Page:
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The following piece is excerpted and lightly edited from the cookbook From Harlem to Heaven by JJ Johnson and Alexander Smalls, released on February 6, 2018 (Flatiron Books). We are running JJ Johnson's essay, which discusses the Afro-Asian cuisine he and Smalls pioneered at Harlem's The Cecil and Minton's, as part of our storytelling series for Black History Month. Scroll down for his recipe.
The food we created for Harlem restaurants The Cecil and Minton’s, and the recipes in this book, are inspired by an Afro-Asian-American flavor profile: a foodway that reflects the depth and breadth of the African diaspora. It’s a new concept, and if you’re not into culinary history, it can be a bit of a head-scratcher. I think the simplest way to put it is that the recipes in this book are a modern take on heritage food.
If you grew up in or spent significant time in the West Indies or in China or in Korea, if you’re from Ghana or ever lived in Senegal or South Africa or on the coast of Costa Rica, then this food will remind you of food you ate in those places. I love it when we have guests at the restaurant say, “What did you put in this feijoada? It tastes just like my grandmother’s. Soooo good, but just a little different.” The truth is that people aren’t used to getting that super-impact flavor from food in a fine dining setting. They’re used to getting strong flavors at home or in that little hole-in-the-wall gem. I love the way the dishes in this cookbook bridge that gap between restaurants and heritage food.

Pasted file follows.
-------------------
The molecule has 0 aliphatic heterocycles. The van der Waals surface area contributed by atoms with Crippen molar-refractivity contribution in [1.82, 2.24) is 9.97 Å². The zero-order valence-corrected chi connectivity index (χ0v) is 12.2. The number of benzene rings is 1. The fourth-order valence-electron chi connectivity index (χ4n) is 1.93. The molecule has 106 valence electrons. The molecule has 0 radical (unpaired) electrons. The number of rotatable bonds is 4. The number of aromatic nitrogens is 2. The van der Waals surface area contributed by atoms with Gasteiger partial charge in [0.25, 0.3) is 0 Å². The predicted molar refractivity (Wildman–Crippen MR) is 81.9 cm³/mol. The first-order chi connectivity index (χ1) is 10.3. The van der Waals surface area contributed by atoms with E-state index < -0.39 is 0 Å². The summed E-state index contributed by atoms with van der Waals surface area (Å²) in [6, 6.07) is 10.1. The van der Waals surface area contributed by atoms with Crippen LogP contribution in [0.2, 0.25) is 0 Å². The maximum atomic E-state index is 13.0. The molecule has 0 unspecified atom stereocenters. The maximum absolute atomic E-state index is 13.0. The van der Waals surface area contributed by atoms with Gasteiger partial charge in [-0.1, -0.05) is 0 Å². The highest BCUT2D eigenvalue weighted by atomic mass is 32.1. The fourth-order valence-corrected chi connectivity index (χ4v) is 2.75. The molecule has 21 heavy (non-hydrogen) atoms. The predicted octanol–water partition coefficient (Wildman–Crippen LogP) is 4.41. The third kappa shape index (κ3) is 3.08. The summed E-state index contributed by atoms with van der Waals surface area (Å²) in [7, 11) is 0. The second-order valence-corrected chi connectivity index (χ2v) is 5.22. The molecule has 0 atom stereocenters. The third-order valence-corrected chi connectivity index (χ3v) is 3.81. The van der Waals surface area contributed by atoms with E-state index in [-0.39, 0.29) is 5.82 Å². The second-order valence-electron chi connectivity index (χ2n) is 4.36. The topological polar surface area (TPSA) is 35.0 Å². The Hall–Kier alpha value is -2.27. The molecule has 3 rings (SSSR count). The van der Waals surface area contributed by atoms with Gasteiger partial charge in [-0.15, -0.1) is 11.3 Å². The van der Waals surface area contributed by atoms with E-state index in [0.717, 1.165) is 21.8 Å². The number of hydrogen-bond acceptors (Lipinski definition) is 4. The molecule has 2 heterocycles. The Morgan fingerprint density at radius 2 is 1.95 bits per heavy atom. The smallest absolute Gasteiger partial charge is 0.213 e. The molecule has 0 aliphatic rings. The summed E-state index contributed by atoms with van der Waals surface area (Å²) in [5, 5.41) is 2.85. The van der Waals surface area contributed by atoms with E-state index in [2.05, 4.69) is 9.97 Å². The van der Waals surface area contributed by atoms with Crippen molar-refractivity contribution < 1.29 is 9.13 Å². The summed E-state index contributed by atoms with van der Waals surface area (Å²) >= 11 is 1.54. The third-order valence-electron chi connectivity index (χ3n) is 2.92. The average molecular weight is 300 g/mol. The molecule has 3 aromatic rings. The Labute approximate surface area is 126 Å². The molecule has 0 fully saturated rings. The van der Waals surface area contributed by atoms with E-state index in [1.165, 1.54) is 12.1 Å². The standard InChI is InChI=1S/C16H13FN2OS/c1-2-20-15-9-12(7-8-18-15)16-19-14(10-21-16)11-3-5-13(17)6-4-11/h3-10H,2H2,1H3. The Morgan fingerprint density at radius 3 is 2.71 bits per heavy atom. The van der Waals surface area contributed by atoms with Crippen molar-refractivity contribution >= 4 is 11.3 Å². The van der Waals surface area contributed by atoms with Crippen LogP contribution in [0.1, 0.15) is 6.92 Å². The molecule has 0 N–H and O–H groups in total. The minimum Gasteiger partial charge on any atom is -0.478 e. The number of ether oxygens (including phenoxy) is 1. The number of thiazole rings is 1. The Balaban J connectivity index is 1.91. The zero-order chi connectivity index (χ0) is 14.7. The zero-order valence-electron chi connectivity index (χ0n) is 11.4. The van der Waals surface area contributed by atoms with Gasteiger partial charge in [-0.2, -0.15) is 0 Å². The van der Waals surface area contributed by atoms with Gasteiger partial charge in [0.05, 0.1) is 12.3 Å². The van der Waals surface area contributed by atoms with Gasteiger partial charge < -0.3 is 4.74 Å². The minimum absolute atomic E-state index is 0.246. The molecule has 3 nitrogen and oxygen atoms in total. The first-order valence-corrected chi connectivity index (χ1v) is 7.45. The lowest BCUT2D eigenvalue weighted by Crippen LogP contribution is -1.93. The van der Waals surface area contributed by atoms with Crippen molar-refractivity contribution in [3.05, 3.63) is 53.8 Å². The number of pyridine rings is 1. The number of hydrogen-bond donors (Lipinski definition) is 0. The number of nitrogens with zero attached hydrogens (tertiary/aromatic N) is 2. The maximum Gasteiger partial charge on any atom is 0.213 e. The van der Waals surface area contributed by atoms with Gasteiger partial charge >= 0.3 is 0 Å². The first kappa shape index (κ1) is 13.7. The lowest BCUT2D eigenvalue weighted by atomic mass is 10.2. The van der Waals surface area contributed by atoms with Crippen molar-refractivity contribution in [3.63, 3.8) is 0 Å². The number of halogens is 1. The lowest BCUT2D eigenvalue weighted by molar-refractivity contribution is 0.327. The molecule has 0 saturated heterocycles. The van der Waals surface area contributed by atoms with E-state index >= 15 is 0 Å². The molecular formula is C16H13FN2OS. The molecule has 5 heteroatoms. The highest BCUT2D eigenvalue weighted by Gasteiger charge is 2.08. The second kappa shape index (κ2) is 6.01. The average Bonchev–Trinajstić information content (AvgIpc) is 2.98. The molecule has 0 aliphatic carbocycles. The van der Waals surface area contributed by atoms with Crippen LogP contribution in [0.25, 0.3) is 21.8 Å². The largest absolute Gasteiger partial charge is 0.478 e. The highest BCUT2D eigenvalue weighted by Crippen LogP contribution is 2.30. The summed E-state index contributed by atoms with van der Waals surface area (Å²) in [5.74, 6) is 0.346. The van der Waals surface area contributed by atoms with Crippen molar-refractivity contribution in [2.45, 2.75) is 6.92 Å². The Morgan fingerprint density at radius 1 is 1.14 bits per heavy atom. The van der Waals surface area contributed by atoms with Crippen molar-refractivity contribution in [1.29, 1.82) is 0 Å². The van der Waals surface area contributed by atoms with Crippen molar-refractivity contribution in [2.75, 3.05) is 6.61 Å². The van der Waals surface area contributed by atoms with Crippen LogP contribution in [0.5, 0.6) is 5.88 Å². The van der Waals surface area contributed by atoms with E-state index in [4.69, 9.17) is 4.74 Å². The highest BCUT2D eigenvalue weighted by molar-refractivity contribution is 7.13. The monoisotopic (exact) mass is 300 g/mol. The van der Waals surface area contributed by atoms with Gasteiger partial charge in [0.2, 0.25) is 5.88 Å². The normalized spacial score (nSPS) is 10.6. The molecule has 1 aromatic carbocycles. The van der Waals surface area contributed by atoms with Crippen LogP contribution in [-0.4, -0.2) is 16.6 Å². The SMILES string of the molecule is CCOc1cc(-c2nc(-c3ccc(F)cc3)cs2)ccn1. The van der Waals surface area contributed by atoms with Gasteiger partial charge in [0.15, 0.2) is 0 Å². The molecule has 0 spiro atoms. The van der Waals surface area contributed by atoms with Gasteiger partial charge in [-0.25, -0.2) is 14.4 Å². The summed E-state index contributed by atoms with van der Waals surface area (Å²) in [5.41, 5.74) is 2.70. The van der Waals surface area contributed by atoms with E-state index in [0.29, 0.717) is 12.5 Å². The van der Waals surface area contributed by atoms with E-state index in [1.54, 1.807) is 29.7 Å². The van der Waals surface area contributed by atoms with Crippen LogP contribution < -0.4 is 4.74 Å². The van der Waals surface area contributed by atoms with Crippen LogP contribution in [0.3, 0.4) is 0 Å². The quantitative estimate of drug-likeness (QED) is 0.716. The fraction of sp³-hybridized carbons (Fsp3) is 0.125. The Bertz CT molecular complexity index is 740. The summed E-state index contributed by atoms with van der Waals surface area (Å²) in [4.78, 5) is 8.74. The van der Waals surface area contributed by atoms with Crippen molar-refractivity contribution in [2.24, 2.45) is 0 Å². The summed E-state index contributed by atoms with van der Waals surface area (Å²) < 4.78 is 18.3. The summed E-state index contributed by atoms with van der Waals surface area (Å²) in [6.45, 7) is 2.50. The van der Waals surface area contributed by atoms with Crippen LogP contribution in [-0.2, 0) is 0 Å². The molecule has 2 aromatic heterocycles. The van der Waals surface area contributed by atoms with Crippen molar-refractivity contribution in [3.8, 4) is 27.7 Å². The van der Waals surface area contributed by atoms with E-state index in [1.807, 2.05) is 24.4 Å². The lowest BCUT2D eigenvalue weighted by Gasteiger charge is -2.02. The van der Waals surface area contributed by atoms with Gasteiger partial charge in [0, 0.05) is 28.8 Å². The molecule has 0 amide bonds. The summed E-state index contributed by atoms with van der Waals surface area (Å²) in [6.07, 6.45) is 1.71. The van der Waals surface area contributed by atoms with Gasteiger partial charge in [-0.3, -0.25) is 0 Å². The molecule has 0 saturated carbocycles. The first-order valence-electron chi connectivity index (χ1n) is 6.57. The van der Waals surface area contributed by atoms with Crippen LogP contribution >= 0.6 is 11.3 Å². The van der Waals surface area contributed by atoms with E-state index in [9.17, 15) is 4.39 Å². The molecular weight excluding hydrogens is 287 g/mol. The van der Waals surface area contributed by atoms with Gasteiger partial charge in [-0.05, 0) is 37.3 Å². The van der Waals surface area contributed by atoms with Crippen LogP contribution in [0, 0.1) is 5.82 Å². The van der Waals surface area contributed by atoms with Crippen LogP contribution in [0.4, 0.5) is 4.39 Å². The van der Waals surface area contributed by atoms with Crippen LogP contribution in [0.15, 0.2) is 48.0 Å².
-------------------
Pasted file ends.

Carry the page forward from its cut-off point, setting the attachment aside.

At the Culinary Institute of America, I learned the foundations: Italian cooking, French cooking, and, partly because of the popularity of Spanish chefs like Ferran Adrià, a little bit about cooking from Spain. I think we did one week of Chinese cooking. I didn’t learn about the rich Lowcountry cooking tradition that Alexander Smalls brought to life at Cafe Beulah. I didn’t learn about the food of New Orleans or all that a great chef like Leah Chase has contributed to the American culinary tradition. Leah’s restaurant, Dooky Chase’s, was a gathering place for the Civil Rights movement in the 1960s and is still regarded today as the standard-bearer for Creole cuisine in that city.
I remember being in the second or third grade and telling my mother, “I want to be a chef.” She would say, “No, you should be a politician. You should be a doctor. You should be a lawyer.” You know moms. They want the best for you. But maybe if she’d known about someone like Leah Chase, she might have thought a little bit differently about the place I could occupy in the food world.
Culinary school did not do much to help me feel like I could use my history to create great food. I used to call culinary school the food factory. We all dressed the same; we talked the same; we did everything the same. We cooked celery and onions the same. We roasted chicken in the exact same way. There was no thinking outside the box. We were learning the foundations. And I get it, that’s important: You have to have a foundation. But I didn’t see myself in the food. I didn’t know if I ever would.